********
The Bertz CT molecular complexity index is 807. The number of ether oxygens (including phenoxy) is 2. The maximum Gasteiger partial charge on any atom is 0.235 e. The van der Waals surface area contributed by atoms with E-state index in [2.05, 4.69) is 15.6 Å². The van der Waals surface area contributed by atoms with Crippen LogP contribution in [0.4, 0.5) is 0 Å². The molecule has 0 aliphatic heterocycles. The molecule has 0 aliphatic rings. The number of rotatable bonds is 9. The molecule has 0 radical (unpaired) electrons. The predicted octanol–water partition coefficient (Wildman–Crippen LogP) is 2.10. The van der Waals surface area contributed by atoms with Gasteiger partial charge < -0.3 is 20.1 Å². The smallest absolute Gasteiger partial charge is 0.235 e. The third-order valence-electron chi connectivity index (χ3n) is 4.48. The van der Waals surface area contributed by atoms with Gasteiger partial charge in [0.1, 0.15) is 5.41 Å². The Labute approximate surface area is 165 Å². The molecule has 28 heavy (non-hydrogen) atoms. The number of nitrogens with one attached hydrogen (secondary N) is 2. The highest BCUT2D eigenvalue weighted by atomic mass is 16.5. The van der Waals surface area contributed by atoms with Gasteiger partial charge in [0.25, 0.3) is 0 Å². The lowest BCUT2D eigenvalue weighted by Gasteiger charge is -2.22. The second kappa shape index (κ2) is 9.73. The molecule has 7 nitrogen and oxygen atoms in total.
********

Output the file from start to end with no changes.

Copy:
The Bertz CT molecular complexity index is 807. The number of ether oxygens (including phenoxy) is 2. The maximum Gasteiger partial charge on any atom is 0.235 e. The van der Waals surface area contributed by atoms with E-state index in [2.05, 4.69) is 15.6 Å². The van der Waals surface area contributed by atoms with Crippen LogP contribution in [0.4, 0.5) is 0 Å². The molecule has 0 aliphatic heterocycles. The molecule has 0 aliphatic rings. The number of rotatable bonds is 9. The molecule has 0 radical (unpaired) electrons. The predicted octanol–water partition coefficient (Wildman–Crippen LogP) is 2.10. The van der Waals surface area contributed by atoms with Gasteiger partial charge < -0.3 is 20.1 Å². The smallest absolute Gasteiger partial charge is 0.235 e. The third-order valence-electron chi connectivity index (χ3n) is 4.48. The van der Waals surface area contributed by atoms with Gasteiger partial charge in [0.1, 0.15) is 5.41 Å². The Labute approximate surface area is 165 Å². The molecule has 28 heavy (non-hydrogen) atoms. The number of nitrogens with one attached hydrogen (secondary N) is 2. The highest BCUT2D eigenvalue weighted by atomic mass is 16.5. The van der Waals surface area contributed by atoms with Gasteiger partial charge in [0.25, 0.3) is 0 Å². The lowest BCUT2D eigenvalue weighted by Gasteiger charge is -2.22. The second kappa shape index (κ2) is 9.73. The molecule has 7 nitrogen and oxygen atoms in total.